I almost feel bad writing about this, because there’s absolutely nothing that should take precedence over Matt Kemp coming to terms on a new $160m extension (pending, of course, a physical). Yet the wheels keep turning and I can’t simply ignore the news, because ESPN’s Buster Olney tweets that the Dodgers may have a new second baseman:
Mark Ellis is on the verge of a two-year deal with the Dodgers.
Alright, I guess. We all know the second base market is dire, especially now that Aaron Hill has returned to Arizona, and though Ellis is coming off a brutal .288 OBP and will be 35 this season, he’s long been regarded as a plus defender. I’d love to not give him two years, yet in a world where Willie Bloomquist is getting two-year pacts, you can see how that might be unavoidable. At least I’m sure he’s not getting a ton of money, though. Wait, what
Ellis’s deal with the Dodgers worth a little less than $4.5 million per year, over the two years.
…and there it is. (Ken Rosenthal now confirms the deal, two years, $8.75m.) Mark Ellis is coming off a .288 OBP and is the proud owner of a better wOBA than Jamey Carroll exactly one time going back to 2006, yet he’s going to pull down about a million dollars more per season than the Carroll contract we didn’t even particularly like. Ellis was once a solid player with some pop, hitting double-digit homers each year between 2005-09, but that’s declined precipitously as he’s aged and been injured, averaging 33.5 days on the disabled list over the last four seasons. (h/t to pal Jay Jaffe on that stat.) Ellis is pretty one-dimensional now, since he doesn’t get on base well, doesn’t have a lot of power, and only has real value in his defense. Age and injuries – particularly leg injuries, which is what Ellis has had – can do a lot to diminish an infielder, so if Ellis suffers even a little with the glove, that’s going to make him a trouble spot, quickly. At least he’s not going to cost the Dodgers a draft pick, though the Rockies do pick up one on their end.
As you can imagine, the reaction on Twitter has been negative/sad/hilarious depending on your perspective.
Guys, Ned Colletti has to give Ellis $4.5M/yr. Some knucklehead already set the market for roughly 1 WAR players with the Juan Rivera deal.
I think an Uribe/Gordon/Ellis/Loney infield is going to hit just fine. But I’m also a Giants fan, and my perspective is alllll screwed up.
Dodgers to spend almost 10 million in 2011 on Juan Rivera and Mark Ellis
And so on. The best part is, you know – you just know – that Dee Gordon (.325 OBP) and Ellis (.288 OBP) are going to hit 1-2, because of course they will. I’ll grant that each has a chance to improve on those numbers, yet neither are likely to be above-average at getting on base. And isn’t that what you want, setting up for your new $160m center fielder? Granted, there’s not a lot of better alternatives… it just seems backward, is all.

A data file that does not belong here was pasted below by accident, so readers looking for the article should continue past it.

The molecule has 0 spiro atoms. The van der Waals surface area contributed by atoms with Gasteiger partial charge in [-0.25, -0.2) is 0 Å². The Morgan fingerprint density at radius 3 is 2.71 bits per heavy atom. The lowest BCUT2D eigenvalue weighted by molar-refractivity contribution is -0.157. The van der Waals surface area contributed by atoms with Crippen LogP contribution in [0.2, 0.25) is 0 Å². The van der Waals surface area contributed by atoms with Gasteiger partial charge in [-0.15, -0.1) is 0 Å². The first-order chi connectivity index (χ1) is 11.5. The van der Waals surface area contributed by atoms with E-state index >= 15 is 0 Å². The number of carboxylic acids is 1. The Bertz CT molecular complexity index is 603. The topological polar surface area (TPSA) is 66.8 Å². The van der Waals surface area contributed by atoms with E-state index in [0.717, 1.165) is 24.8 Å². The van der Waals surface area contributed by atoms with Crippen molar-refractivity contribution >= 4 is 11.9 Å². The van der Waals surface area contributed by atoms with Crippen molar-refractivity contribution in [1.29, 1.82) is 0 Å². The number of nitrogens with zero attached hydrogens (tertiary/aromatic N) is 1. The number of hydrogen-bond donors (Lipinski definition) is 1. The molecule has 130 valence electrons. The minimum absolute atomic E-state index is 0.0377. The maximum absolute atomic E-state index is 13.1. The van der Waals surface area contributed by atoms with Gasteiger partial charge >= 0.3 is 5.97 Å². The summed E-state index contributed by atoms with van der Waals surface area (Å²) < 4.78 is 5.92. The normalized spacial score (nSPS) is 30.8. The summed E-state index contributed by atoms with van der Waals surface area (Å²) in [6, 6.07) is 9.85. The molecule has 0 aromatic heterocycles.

If there’s positives here… well, as hilariously awful as the starting infield might be at the plate, there’s potential for at least three good gloves, plus the potential for Gordon to improve. It almost makes me wish the Dodgers had been the one to take a $5m gamble on a groundballer like Derek Lowe, but perhaps something similar can still be done. Plus, since Ellis can’t play short and the Dodgers don’t seem to view Uribe in that light, maybe this is the welcome end of Aaron Miles, since Justin Sellers would seem to have the edge in versatility. It’s certainly another black mark against the presumed Dodger career of Ivan DeJesus, anyway.
Back to Kemp, let’s not let that great news be overwhelmed so easily by this. When we look back on this day, we’re going to remember the Kemp signing, hopefully the one that put this franchise back on the right footing, and not the signing of yet another questionable Ned Colletti creamy veteran goodness of mediocre vintage, so let’s keep that discussion up in the comments. R.J. Anderson checks in at Baseball Prospectus with a positive review of the move:
Keep in mind that these are the Dodgers. Frank McCourt aside, this should be an organization able to throw around its financial girth more often than an isolated incident here and there. That should ease the qualm most people will have with handing Kemp a giant contract with a year of team control remaining. There is risk involved with any eight-year deal, and Kemp is not the exception. And yet, if Kemp has another big season, or if other teams in the league view him as a potential superstar, then the Dodgers may have saved themselves money by re-signing him now. Add in the goodwill generated for a franchise that could use some, and the Dodgers are making a worthy enough gamble.
Agreed. By the way, the surest indication that this deal is done? Bill Shaikin, as always:
Scoreboard on youth field where
#Dodgers expected to announce Kemp contract: Home 27, Visitor 0.